Cal State Chancellor Investigated for Dealing with of Intercourse Misconduct Claims



California State College chancellor Joseph I. Castro approved a $260,000 payout and a retirement bundle with a “glowing” letter of advice for a campus vice chairman after an investigation discovered “credible proof” that the administrator engaged in sexual misconduct in opposition to an worker, the Los Angeles Times reported. Castro was on the time, in 2020, president of Fresno State, throughout the Cal State system.

The grievance was in opposition to Frank Lamas, vice chairman of pupil affairs. Lamas reportedly touched the worker’s knee and moved his hand up her thigh in a automotive whereas speaking to her about job prospects after a minimum of two years of different unwelcome contact. A college investigation discovered the allegations to be credible, together with stories that Lamas grabbed the girl’s arm and massaged her biceps, touched her decrease again close to her buttocks, and put his arm round her even after she requested him to not contact her.

Lamas denied the costs.

The California School Affiliation stated, “It is a drawback with the tradition in academia. Directors are extra focused on defending different directors and permitting them to avoid wasting face, moderately than doing what’s finest for college kids and their well-being.”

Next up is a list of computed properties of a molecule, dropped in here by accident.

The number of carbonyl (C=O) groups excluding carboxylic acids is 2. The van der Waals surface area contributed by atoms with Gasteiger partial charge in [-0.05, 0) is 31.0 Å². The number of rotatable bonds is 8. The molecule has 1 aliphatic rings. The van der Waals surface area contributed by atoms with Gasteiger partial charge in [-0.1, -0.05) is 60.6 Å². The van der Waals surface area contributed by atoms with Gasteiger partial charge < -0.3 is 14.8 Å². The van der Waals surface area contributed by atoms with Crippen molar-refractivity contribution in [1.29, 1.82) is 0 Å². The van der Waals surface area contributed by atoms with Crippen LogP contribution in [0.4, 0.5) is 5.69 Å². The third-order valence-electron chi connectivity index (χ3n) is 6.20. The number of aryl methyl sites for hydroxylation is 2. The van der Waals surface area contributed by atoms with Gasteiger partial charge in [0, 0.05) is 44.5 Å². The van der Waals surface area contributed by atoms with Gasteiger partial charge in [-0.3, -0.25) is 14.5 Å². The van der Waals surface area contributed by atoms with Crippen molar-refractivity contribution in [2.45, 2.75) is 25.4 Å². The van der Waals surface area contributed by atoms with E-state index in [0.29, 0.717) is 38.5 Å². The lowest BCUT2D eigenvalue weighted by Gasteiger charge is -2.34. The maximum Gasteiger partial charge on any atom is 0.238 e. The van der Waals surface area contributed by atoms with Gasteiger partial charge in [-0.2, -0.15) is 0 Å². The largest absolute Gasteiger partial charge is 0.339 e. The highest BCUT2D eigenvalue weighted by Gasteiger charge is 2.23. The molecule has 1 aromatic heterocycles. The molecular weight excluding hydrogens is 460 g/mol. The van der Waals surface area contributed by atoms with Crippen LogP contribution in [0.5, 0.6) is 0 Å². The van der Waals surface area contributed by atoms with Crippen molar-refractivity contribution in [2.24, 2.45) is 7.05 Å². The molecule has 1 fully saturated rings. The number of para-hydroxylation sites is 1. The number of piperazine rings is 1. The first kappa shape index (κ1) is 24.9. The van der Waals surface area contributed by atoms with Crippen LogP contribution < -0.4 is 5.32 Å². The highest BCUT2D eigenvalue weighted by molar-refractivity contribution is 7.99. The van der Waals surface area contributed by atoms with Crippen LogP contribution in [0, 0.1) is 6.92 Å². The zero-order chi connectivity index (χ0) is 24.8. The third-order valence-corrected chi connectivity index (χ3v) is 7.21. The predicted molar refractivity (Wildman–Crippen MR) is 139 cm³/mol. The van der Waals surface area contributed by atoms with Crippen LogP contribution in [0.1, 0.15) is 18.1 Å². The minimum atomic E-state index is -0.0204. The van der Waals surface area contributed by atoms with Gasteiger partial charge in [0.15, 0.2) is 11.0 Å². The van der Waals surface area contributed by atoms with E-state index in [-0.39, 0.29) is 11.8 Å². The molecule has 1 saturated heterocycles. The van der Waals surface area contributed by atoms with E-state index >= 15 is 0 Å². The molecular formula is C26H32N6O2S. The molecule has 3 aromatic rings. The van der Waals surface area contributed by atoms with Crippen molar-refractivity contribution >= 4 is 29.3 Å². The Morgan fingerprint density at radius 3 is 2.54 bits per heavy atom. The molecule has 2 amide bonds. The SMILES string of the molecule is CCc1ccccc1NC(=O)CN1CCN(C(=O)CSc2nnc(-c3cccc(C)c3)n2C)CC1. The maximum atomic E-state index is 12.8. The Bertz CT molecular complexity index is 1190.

Castro stated he regretted writing the letter of advice and wouldn’t achieve this once more. Within the letter, he stated, “The coed expertise at Fresno State shall be eternally improved due to Dr. Lamas’ daring management … Frank is a seasoned administrator who locations college students, notably these from underrepresented backgrounds, on the forefront of his considering.”

The chair of the board of the Cal State, Lillian Kimbell, said in a statement that Castro is receptive to an investigation. “I intend to ask my board colleagues within the coming days to assist these steps, as I do know it’s going to assist us enhance practices and insurance policies for the long run,” Kimbell stated.

Jose Medina, who chairs the Meeting Increased Schooling Committee, stated, “I feel essentially the most critical problem is for an administrator to not act when she or he is given … cases and allegations of sexual harassment. I feel it’s then incumbent on the administrator to take motion and that’s, I feel, what must be checked out: what motion or nonaction occurred.”



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